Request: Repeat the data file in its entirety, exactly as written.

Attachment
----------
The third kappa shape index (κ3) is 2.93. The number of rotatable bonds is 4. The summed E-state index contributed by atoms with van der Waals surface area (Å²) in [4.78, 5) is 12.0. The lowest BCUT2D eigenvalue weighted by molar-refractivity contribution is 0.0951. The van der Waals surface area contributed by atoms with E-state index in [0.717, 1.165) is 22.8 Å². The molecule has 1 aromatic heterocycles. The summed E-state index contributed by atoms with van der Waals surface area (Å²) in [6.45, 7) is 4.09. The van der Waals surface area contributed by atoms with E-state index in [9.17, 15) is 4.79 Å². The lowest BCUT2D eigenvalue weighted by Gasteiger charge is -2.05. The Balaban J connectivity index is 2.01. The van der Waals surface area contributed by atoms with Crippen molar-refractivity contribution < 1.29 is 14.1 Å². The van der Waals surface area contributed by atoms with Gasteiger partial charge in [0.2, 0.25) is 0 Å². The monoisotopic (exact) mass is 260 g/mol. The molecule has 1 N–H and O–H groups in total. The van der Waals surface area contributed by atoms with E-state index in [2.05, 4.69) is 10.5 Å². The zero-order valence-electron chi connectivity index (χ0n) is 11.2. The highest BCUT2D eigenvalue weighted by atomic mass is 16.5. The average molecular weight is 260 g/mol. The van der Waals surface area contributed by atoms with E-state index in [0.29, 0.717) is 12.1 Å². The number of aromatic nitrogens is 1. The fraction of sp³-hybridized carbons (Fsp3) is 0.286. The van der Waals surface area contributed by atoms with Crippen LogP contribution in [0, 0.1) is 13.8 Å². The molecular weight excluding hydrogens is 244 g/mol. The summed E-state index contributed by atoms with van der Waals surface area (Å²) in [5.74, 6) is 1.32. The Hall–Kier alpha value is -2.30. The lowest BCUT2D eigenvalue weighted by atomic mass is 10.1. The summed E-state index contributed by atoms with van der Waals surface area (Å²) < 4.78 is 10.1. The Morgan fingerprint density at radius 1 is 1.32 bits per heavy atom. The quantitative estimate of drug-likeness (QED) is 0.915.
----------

The third kappa shape index (κ3) is 2.93. The number of rotatable bonds is 4. The summed E-state index contributed by atoms with van der Waals surface area (Å²) in [4.78, 5) is 12.0. The lowest BCUT2D eigenvalue weighted by molar-refractivity contribution is 0.0951. The van der Waals surface area contributed by atoms with E-state index in [0.717, 1.165) is 22.8 Å². The molecule has 1 aromatic heterocycles. The summed E-state index contributed by atoms with van der Waals surface area (Å²) in [6.45, 7) is 4.09. The van der Waals surface area contributed by atoms with E-state index in [9.17, 15) is 4.79 Å². The lowest BCUT2D eigenvalue weighted by Gasteiger charge is -2.05. The Balaban J connectivity index is 2.01. The van der Waals surface area contributed by atoms with Crippen molar-refractivity contribution < 1.29 is 14.1 Å². The van der Waals surface area contributed by atoms with Gasteiger partial charge in [0.2, 0.25) is 0 Å². The monoisotopic (exact) mass is 260 g/mol. The molecule has 1 N–H and O–H groups in total. The van der Waals surface area contributed by atoms with E-state index in [2.05, 4.69) is 10.5 Å². The zero-order valence-electron chi connectivity index (χ0n) is 11.2. The highest BCUT2D eigenvalue weighted by atomic mass is 16.5. The average molecular weight is 260 g/mol. The van der Waals surface area contributed by atoms with E-state index in [0.29, 0.717) is 12.1 Å². The number of aromatic nitrogens is 1. The fraction of sp³-hybridized carbons (Fsp3) is 0.286. The van der Waals surface area contributed by atoms with Crippen LogP contribution in [0, 0.1) is 13.8 Å². The molecular weight excluding hydrogens is 244 g/mol. The summed E-state index contributed by atoms with van der Waals surface area (Å²) in [5.74, 6) is 1.32. The Hall–Kier alpha value is -2.30. The lowest BCUT2D eigenvalue weighted by atomic mass is 10.1. The summed E-state index contributed by atoms with van der Waals surface area (Å²) < 4.78 is 10.1. The Morgan fingerprint density at radius 1 is 1.32 bits per heavy atom. The quantitative estimate of drug-likeness (QED) is 0.915.